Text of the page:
I am just tired: too tired to write at the end of the day. Working seven days a week is taking its toll. I wish I could learn to say ‘no’ to the weekend tour work but I find it very hard to turn down work. I’ve been dumpster diving poor in the last five years and I am always conscious that I am just one health crisis away from that again.
My relationship is still very happy. We’ve set a wedding date (October 12) and decided on only our kids there, so as to avoid the repercussions that would inevitably occur as a result of having my dysfunctional family attend. The best part of my day is lying in bed with him at night. We continue to strengthen and grow together.
My mother is still very ill. Back in hospital again and looking like a famine victim. I hate to even think it but I honestly wonder if she will ever pull out of this period of bad health. I feel guilty that I don’t spend more time looking after her but I don’t have it. I do what I can and feel bad about it, even though it is so much more than either brother does. It’s in the feminine psyche to feel guilt, I think. In my opinion, men don’t bother much with this emotion and don’t understand female suffering of it.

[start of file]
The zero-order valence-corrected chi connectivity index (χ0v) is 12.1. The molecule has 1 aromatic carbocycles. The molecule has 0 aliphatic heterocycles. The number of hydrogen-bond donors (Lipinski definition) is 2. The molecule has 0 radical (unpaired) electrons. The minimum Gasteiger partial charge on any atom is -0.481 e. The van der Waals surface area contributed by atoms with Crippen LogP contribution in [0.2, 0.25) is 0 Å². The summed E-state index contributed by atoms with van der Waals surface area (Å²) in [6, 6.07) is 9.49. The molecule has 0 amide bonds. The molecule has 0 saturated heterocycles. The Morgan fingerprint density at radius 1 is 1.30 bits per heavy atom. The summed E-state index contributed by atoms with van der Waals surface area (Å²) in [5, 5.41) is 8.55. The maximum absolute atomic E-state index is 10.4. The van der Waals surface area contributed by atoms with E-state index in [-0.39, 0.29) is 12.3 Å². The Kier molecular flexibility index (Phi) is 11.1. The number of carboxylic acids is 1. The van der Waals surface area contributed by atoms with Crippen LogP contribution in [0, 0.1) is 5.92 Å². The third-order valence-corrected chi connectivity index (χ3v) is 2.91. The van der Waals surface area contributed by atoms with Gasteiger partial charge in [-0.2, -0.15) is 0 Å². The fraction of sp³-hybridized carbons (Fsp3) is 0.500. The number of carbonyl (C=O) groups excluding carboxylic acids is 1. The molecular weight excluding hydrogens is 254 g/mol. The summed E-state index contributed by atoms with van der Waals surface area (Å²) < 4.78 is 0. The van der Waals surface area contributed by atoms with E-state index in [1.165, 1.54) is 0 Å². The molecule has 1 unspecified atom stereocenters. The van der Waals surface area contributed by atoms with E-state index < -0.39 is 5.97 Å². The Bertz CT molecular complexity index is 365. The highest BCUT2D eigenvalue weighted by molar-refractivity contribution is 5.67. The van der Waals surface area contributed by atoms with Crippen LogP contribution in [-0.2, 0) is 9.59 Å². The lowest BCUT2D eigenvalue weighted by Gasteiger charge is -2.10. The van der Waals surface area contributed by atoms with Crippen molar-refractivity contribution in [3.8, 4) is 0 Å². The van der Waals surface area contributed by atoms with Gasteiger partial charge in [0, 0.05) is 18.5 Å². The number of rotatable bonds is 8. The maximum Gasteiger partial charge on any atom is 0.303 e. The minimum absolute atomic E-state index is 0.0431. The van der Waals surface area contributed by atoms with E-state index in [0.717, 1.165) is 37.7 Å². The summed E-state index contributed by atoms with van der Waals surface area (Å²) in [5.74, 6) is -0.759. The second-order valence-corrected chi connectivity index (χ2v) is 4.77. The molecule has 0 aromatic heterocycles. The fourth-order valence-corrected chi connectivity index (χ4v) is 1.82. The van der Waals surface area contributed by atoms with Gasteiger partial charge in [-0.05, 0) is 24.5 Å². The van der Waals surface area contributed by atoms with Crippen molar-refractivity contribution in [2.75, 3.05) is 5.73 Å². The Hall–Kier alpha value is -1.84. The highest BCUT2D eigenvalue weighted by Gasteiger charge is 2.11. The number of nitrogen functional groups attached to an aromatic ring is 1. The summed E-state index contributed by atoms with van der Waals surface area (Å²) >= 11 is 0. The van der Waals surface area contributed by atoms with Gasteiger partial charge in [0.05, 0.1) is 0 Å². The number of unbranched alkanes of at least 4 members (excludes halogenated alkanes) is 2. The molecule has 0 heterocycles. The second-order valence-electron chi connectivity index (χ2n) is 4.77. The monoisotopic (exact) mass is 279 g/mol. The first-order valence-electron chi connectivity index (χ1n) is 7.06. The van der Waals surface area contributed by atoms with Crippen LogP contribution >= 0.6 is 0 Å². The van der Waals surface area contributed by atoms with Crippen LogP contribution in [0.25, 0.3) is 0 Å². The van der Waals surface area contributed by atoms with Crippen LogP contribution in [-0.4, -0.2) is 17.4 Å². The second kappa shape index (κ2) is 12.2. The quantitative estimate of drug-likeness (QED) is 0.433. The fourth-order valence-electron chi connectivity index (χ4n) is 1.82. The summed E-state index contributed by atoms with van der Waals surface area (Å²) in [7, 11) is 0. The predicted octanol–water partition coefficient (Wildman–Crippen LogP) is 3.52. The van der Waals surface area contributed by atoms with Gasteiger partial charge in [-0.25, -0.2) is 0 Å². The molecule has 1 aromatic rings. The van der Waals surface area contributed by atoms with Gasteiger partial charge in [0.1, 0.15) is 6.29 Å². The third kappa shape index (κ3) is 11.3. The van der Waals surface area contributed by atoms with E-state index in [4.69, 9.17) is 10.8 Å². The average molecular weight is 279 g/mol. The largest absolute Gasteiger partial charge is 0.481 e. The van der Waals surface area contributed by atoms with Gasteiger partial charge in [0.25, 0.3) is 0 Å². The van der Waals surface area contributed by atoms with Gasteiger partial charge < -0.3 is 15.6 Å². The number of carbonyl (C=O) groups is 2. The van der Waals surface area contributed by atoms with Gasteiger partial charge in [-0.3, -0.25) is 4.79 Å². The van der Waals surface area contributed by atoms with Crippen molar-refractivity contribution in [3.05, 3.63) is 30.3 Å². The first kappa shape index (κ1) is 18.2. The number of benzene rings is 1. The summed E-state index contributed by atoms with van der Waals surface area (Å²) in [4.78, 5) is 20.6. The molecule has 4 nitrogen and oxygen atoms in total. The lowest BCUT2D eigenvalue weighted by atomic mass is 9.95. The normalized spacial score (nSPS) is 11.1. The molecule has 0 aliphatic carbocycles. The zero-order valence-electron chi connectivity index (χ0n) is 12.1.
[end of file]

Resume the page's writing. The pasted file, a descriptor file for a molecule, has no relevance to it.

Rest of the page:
I am sore.
I went back yesterday for my three month boob checkup, having taken the day off work because the system takes so long. I was just expecting an ultrasound and a two minute doctor convo (‘yep, looks the same, see you in six months). Instead I got a deep frown from the ultrasound expert, the calling in of another doctor and a 10 (TEN!) size core biopsy sample.
TEN means that they snip ten little apple corer tubes out of your breast. Yes, they gave me enough local anesthetic to immobilise a rhinocerous but it still isn’t fun. It’s also very bloody. It’s a bit disconcerting to tell the nurse that something is gushing down your back and not realise that it is your own blood until you see the white sheet beneath you turn rapidly red, at a very fast rate of spreading. This also leads you to another disconcerting experience, involving you face to face with the very cute doctor as he leans with both hands hard on your boob to try and stop the bleeding.
I am no good in social situations. I always feel the need to make conversation; this wasn’t exactly social but we were eyeball to eyeball and it was awkward. So I asked him if being a boob doctor took away from his enjoyment of breasts. Yeah, that got past the awkward moment nicely, because he burst out laughing. (I genuinely wanted to know – afterwards, he told me absolutely not).
I liked this doctor but I didn’t like the procedure. I also didn’t like the fact that they said ‘there have been changes and we need to find out why’. Remember that last time it was said to be a benign tumour of the ducts? They aren’t so sure any more. More tests and in the meantime I am so very sore.